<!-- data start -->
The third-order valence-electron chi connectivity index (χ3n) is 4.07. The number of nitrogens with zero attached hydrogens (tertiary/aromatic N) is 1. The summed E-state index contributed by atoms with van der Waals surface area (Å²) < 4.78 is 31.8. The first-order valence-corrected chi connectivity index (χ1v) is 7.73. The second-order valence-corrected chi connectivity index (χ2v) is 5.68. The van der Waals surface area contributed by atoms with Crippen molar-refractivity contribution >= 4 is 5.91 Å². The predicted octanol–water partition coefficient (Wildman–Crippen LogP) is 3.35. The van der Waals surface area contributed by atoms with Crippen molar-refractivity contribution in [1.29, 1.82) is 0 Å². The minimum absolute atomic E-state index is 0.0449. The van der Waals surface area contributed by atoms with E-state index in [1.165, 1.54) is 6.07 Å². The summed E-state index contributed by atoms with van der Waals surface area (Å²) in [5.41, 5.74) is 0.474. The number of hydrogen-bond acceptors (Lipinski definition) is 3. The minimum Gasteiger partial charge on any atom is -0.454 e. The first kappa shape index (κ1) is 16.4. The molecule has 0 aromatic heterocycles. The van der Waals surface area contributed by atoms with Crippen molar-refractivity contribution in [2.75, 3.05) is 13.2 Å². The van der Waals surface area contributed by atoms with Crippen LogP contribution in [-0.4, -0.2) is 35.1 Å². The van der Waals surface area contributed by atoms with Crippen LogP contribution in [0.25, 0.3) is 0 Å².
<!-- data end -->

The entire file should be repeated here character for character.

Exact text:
The third-order valence-electron chi connectivity index (χ3n) is 4.07. The number of nitrogens with zero attached hydrogens (tertiary/aromatic N) is 1. The summed E-state index contributed by atoms with van der Waals surface area (Å²) < 4.78 is 31.8. The first-order valence-corrected chi connectivity index (χ1v) is 7.73. The second-order valence-corrected chi connectivity index (χ2v) is 5.68. The van der Waals surface area contributed by atoms with Crippen molar-refractivity contribution >= 4 is 5.91 Å². The predicted octanol–water partition coefficient (Wildman–Crippen LogP) is 3.35. The van der Waals surface area contributed by atoms with Crippen molar-refractivity contribution in [1.29, 1.82) is 0 Å². The minimum absolute atomic E-state index is 0.0449. The van der Waals surface area contributed by atoms with E-state index in [1.165, 1.54) is 6.07 Å². The summed E-state index contributed by atoms with van der Waals surface area (Å²) in [5.41, 5.74) is 0.474. The number of hydrogen-bond acceptors (Lipinski definition) is 3. The minimum Gasteiger partial charge on any atom is -0.454 e. The first kappa shape index (κ1) is 16.4. The molecule has 0 aromatic heterocycles. The van der Waals surface area contributed by atoms with Crippen molar-refractivity contribution in [2.75, 3.05) is 13.2 Å². The van der Waals surface area contributed by atoms with Crippen LogP contribution in [-0.4, -0.2) is 35.1 Å². The van der Waals surface area contributed by atoms with Crippen LogP contribution in [0.25, 0.3) is 0 Å².